The headquarters of People's Bank dominates a city that almost went bankrupt a decade ago-and both the bank and the city have success stories to tell.

People's is no mere local savings bank. With a credit card business that ranks among the top 20 and operations as diverse as leasing, asset management, and brokerage, the thrift is a force to be reckoned with by such regional banking powerhouses as First Union Corp., Fleet Financial Group, and Chase Manhattan Corp.

While People's was rising to those heights-symbolized by its 16-story headquarters building designed by Richard Meyer, architect of the Church of the New Millennium at the Vatican-Bridgeport was recovering from near bankruptcy and 11% unemployment to post budget surpluses and open a minor league baseball stadium downtown.

"We had a business plan that worked," said People's chairman and chief executive officer David E.A. Carson, in words that could apply to either the bank or the city. "When you have a structure that works, things start to happen."

Like the city, People's has needed fast footwork to stay afloat. It almost ran aground-and into the possession of regulators-when a real estate recession hit New England in the late 1980s.

Mr. Carson, who came aboard in 1983 from Middlesex Mutual Assurance, acted quickly after the real estate bubble burst. People's sold $200 million of credit card receivables to Banc One Corp. and plowed most of the money into a nationwide campaign to promote a low-interest credit card.

"One-third of the sale price went into our capital accounts to keep the regulators off us," Mr. Carson said. "We dropped the rate on the credit card by 100 basis points and started a national marketing campaign. We rebuilt the $200 million in 13 months."

The card operation has grown to $4 billion of receivables, benefiting from targeted mailings that produce double the average response rate. Delinquencies are well controlled, and because the thrift's entry into the business coincided with electronic data entry, it avoided a costly conversion from old-fashioned paper systems.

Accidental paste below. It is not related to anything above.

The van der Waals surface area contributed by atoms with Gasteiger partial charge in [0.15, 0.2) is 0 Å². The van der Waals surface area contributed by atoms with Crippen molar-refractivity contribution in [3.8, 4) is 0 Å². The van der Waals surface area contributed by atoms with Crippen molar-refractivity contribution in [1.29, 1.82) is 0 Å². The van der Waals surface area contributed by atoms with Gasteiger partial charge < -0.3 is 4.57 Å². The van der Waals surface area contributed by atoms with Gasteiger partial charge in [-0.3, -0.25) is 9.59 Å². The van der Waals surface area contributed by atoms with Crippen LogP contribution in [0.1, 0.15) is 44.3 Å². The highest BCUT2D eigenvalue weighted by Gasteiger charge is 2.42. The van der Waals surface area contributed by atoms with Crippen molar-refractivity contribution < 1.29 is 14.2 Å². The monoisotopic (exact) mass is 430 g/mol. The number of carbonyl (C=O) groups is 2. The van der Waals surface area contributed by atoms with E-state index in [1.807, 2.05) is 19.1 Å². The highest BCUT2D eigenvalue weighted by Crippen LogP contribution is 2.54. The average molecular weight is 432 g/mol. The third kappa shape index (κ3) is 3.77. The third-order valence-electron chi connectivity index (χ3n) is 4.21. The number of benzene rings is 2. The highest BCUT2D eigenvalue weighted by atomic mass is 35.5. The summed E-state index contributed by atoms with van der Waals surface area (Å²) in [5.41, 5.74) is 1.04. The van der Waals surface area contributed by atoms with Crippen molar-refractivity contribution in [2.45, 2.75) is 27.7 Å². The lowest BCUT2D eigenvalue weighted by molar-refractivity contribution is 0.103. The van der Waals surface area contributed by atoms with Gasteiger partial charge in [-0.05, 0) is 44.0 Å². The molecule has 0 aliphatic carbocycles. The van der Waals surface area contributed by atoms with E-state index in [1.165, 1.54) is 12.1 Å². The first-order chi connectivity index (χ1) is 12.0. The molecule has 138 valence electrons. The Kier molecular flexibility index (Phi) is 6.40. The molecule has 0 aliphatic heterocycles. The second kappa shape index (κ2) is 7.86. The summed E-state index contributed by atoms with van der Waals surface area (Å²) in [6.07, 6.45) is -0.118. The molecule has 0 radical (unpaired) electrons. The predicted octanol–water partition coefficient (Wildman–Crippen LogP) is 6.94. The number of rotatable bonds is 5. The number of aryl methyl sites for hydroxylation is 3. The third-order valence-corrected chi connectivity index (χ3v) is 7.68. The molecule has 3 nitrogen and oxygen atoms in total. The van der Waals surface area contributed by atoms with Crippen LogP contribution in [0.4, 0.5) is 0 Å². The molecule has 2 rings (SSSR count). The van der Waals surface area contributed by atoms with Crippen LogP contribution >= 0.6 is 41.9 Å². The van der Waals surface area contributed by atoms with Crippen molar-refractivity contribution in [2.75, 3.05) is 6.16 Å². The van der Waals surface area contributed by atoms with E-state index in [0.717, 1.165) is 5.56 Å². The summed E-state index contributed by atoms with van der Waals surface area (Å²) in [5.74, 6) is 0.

Last year, People's took the business abroad to the United Kingdom, where it found demographics similar to what it knew in the United States.

"You have to be patient with a low-rate credit card," said Mr. Carson, who pitched the product himself on BBC Radio. "You don't lower your credit standards."

While Mr. Carson was orchestrating a turnaround at People's, raising annual profit to $92 million last year and achieving a 1.01% return on $10 billion of assets, Bridgeport's other hometown banks were hemorrhaging.

The city, population 137,000, "lost five different banks in 1990 and 1991," said Michael Freimuth, Bridgeport's director of planning and economic development. "People's became the only really local bank. And their influence is large."

Mr. Carson was chairman of a charter revision committee that recommended a strong mayor-City Council form of government for the city.

The bank's executives are active on the boards of philanthropies and educational institutions in the city and state. The thrift helped a community college relocate to a failed urban mall downtown. Its directors became investors in the stadium, home to the independent league Bluefish, who broke minor league attendance records in 1998, their first year.

"There are ways that People's steps up and takes an interest in various community projects and does deals that other bankers won't touch," Mr. Freimuth said. They are "deals that are necessary to make things happen locally but carry a higher-level risk."

Its public profile and quasi-mutual ownership have endeared People's to local people, but the thrift is not viewed with the same affection on Wall Street. Securities analysts who follow the company say they are impressed with its management quality but see the ownership structure-a thrift controlled by a mutual holding company-as a double-edged sword.

"It is not well understood in the equity markets," said Michael Hodes of Goldman, Sachs & Co. "It actually makes comparability more challenging that it would be otherwise."